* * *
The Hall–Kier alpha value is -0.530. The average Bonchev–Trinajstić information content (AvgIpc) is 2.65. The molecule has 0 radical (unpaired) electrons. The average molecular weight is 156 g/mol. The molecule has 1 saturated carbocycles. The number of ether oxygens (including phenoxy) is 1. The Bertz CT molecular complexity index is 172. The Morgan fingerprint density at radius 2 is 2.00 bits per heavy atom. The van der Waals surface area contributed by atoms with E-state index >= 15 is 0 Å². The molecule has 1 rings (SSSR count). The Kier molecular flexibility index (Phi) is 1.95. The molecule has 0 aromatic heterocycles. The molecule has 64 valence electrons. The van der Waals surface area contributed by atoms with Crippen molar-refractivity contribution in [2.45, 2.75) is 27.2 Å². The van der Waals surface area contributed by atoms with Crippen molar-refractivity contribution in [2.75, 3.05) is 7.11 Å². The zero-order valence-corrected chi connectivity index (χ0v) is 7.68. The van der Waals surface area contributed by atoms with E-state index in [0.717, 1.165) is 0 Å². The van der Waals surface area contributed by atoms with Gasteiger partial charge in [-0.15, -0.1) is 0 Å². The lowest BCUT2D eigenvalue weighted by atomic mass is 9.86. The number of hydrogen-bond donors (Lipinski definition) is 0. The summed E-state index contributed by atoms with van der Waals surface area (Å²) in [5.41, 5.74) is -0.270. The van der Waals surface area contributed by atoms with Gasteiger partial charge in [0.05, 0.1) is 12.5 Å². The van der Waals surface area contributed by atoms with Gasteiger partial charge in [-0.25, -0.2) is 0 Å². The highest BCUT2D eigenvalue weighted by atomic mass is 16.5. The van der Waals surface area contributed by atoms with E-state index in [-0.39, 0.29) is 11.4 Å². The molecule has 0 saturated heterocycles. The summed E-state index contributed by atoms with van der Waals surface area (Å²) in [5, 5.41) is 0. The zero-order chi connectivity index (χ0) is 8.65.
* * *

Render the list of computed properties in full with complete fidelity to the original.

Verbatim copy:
The Hall–Kier alpha value is -0.530. The average Bonchev–Trinajstić information content (AvgIpc) is 2.65. The molecule has 0 radical (unpaired) electrons. The average molecular weight is 156 g/mol. The molecule has 1 saturated carbocycles. The number of ether oxygens (including phenoxy) is 1. The Bertz CT molecular complexity index is 172. The Morgan fingerprint density at radius 2 is 2.00 bits per heavy atom. The van der Waals surface area contributed by atoms with E-state index >= 15 is 0 Å². The molecule has 1 rings (SSSR count). The Kier molecular flexibility index (Phi) is 1.95. The molecule has 0 aromatic heterocycles. The molecule has 64 valence electrons. The van der Waals surface area contributed by atoms with Crippen molar-refractivity contribution in [2.45, 2.75) is 27.2 Å². The van der Waals surface area contributed by atoms with Crippen molar-refractivity contribution in [2.75, 3.05) is 7.11 Å². The zero-order valence-corrected chi connectivity index (χ0v) is 7.68. The van der Waals surface area contributed by atoms with E-state index in [0.717, 1.165) is 0 Å². The van der Waals surface area contributed by atoms with Gasteiger partial charge in [-0.15, -0.1) is 0 Å². The lowest BCUT2D eigenvalue weighted by atomic mass is 9.86. The number of hydrogen-bond donors (Lipinski definition) is 0. The summed E-state index contributed by atoms with van der Waals surface area (Å²) in [5.41, 5.74) is -0.270. The van der Waals surface area contributed by atoms with Gasteiger partial charge in [0.05, 0.1) is 12.5 Å². The van der Waals surface area contributed by atoms with Gasteiger partial charge in [-0.25, -0.2) is 0 Å². The highest BCUT2D eigenvalue weighted by atomic mass is 16.5. The van der Waals surface area contributed by atoms with E-state index in [-0.39, 0.29) is 11.4 Å². The molecule has 0 saturated heterocycles. The summed E-state index contributed by atoms with van der Waals surface area (Å²) in [5, 5.41) is 0. The zero-order chi connectivity index (χ0) is 8.65.